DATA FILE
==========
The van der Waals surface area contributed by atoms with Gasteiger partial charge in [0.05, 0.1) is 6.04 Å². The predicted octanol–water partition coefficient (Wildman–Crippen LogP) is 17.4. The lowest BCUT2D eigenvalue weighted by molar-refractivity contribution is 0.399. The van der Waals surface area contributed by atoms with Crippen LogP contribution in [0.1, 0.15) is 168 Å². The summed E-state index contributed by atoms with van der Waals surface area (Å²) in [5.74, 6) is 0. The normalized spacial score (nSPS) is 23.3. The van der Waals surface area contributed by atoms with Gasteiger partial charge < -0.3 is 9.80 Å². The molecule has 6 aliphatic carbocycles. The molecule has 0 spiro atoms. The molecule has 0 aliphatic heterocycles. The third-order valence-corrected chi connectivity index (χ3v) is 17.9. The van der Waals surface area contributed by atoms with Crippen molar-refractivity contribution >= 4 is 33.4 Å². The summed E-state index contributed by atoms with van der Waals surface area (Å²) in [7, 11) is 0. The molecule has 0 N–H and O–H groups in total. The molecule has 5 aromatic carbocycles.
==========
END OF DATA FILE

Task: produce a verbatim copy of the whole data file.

The van der Waals surface area contributed by atoms with Gasteiger partial charge in [0.05, 0.1) is 6.04 Å². The predicted octanol–water partition coefficient (Wildman–Crippen LogP) is 17.4. The lowest BCUT2D eigenvalue weighted by molar-refractivity contribution is 0.399. The van der Waals surface area contributed by atoms with Crippen LogP contribution in [0.1, 0.15) is 168 Å². The summed E-state index contributed by atoms with van der Waals surface area (Å²) in [5.74, 6) is 0. The normalized spacial score (nSPS) is 23.3. The van der Waals surface area contributed by atoms with Gasteiger partial charge < -0.3 is 9.80 Å². The molecule has 6 aliphatic carbocycles. The molecule has 0 spiro atoms. The molecule has 0 aliphatic heterocycles. The third-order valence-corrected chi connectivity index (χ3v) is 17.9. The van der Waals surface area contributed by atoms with Crippen molar-refractivity contribution >= 4 is 33.4 Å². The summed E-state index contributed by atoms with van der Waals surface area (Å²) in [7, 11) is 0. The molecule has 0 N–H and O–H groups in total. The molecule has 5 aromatic carbocycles.